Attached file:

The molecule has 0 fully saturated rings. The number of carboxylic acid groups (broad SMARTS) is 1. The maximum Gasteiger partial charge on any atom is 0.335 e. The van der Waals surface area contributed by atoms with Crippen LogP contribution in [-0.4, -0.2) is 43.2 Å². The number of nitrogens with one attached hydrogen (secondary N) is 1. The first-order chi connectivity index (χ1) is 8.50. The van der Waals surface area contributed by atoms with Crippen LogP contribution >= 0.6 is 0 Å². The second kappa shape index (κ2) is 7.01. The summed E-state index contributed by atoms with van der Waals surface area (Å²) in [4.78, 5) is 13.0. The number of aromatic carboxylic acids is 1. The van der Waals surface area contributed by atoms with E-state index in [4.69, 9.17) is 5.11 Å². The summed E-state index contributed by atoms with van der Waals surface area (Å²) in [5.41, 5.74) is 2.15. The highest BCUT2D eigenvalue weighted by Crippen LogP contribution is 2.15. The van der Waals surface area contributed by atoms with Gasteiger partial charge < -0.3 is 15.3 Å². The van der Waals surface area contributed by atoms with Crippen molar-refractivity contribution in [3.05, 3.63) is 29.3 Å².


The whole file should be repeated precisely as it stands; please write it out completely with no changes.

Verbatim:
The molecule has 0 fully saturated rings. The number of carboxylic acid groups (broad SMARTS) is 1. The maximum Gasteiger partial charge on any atom is 0.335 e. The van der Waals surface area contributed by atoms with Crippen LogP contribution in [-0.4, -0.2) is 43.2 Å². The number of nitrogens with one attached hydrogen (secondary N) is 1. The first-order chi connectivity index (χ1) is 8.50. The van der Waals surface area contributed by atoms with Crippen LogP contribution >= 0.6 is 0 Å². The second kappa shape index (κ2) is 7.01. The summed E-state index contributed by atoms with van der Waals surface area (Å²) in [4.78, 5) is 13.0. The number of aromatic carboxylic acids is 1. The van der Waals surface area contributed by atoms with E-state index in [4.69, 9.17) is 5.11 Å². The summed E-state index contributed by atoms with van der Waals surface area (Å²) in [5.41, 5.74) is 2.15. The highest BCUT2D eigenvalue weighted by Crippen LogP contribution is 2.15. The van der Waals surface area contributed by atoms with Gasteiger partial charge < -0.3 is 15.3 Å². The van der Waals surface area contributed by atoms with Crippen molar-refractivity contribution in [3.05, 3.63) is 29.3 Å².